I may be naive, but I don’t experience many occasions where customer-facing employees go out of their way to provide poor service.
Sometimes it appears that the employee is having a bad day and, as a customer, you’re unfortunate enough to be on the receiving end of their indifference. These are the occasions when challenging that behaviour might be all it takes to make the employee recognise that, from a customer perspective, this isn’t great service. If that doesn’t work then by all means submit a complaint or write a negative review.
However, there do seem to be situations which suggest that employees are simply unaware that what they are offering is very likely to be construed as poor service - let’s say that the employee is demonstrating an obvious case of CSB - Customer Service Blindness. So how, as learning and development professionals, can we offer a cure for this?
First of all we’re unlikely to remedy any kind of behavioural blindness by simply drawing attention to what constitutes more appropriate behaviour. You can’t simply say to somebody “These are the skills you need for good customer service” or “This is what good customer service looks like”. The behavioural blindness prevents the trainee from recognising the detail of their existing behaviour, so no ‘gap analysis’ can happen. The experience of good, or bad, Customer Service is heavily invested with emotion and any approach to Customer Service Training that doesn’t engage with the emotions of the trainees will significantly miss the mark.
Successful experiential learning interventions are designed in exactly the same way as successful Customer Service interventions - they powerfully engage the client physically, cognitively and emotionally.
Depending on the scale and nature of the customer service training needed you could deliver a dedicated workshop such as the Working with a Customer Focus Workshop from RSVP Design. This would give you workshop materials that would enable you to work with learners to use their own experience of being both customers and suppliers, and develop their ability to see things from the customers perspective, so that they can begin to identify improvements to their own personal, team, and organisational approaches to great customer service. This is a highly structured intervention that will allow a consistent offering to multiple groups, whilst still retaining the physical, cognitive and emotional engagement necessary for real change.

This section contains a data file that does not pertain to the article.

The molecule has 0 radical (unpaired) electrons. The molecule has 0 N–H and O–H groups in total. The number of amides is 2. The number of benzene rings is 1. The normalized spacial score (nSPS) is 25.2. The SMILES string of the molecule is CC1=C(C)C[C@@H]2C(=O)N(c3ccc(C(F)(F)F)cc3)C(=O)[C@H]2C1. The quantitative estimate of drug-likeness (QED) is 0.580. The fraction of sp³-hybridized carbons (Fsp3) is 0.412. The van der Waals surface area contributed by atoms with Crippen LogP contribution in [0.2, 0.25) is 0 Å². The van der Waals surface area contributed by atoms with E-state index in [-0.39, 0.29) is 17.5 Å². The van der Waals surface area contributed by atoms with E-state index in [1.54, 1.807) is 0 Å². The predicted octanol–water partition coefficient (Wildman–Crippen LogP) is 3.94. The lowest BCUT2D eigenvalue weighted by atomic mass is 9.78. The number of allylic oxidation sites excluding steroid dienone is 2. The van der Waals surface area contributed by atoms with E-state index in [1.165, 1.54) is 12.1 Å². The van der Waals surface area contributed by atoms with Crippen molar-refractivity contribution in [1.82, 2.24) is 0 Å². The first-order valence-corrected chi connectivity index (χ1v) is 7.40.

Alternatively, and particularly if a broader approach to behavioural change is needed, there are several tools in the RSVP Design portfolio that offer powerful Customer Service learning experiences.
Chainlink creates a situation where every participant is simultaneously both a customer and a supplier, allowing for an in depth discussion around expectations about what will be delivered by people in these roles. This discussion offers material that supports an examination of expectation and reality in the ‘real-world’ and how your organisation measures up to each.
Simbols allows the facilitator to create an engaging laboratory where participants need to adapt their language and behaviour to allow others to understand and work with them. This will happen on multiple occasions during the exercise so that each individual has repeated opportunities to think about how they are communicating, and how they could refine this to give recipients a better route to understanding. It’s an exercise that may be of particular value in workplaces where there are strong, internal customer-supplier relationships.
Helium Stick is a simple, short and often hilarious introduction to how teams respond to apparently simple requests, and the frustration of “not being able to get it right”. It’s a great icebreaker in that it opens the door to discussions, and further experiences around an individuals’ customer service responsibility when working in a team based environment.
If you’re working at management level (often where the worst Customer Service Blindness exists) then offering a big, powerful and emotionally loaded exercise such as Top Priority will certainly challenge the best of groups. This exercise puts participants into a multi-team, multi-task working environment where success in responding to customer requirements is the measure of performance. The level of interdependence built into the set-up develops an acute consciousness of how whole organisations need to have customer service built into strategy, structure and culture.
Customer Service Training is one of those topics that is ideally suited to an experiential learning approach - the taught content can be relatively simple, and perhaps the knowledge is already there, but it is the individual emotional and behavioural responses that might need to be considered or surfaced, and alternatives explored in a safe rehearsal space!
Dr. Geoff Cox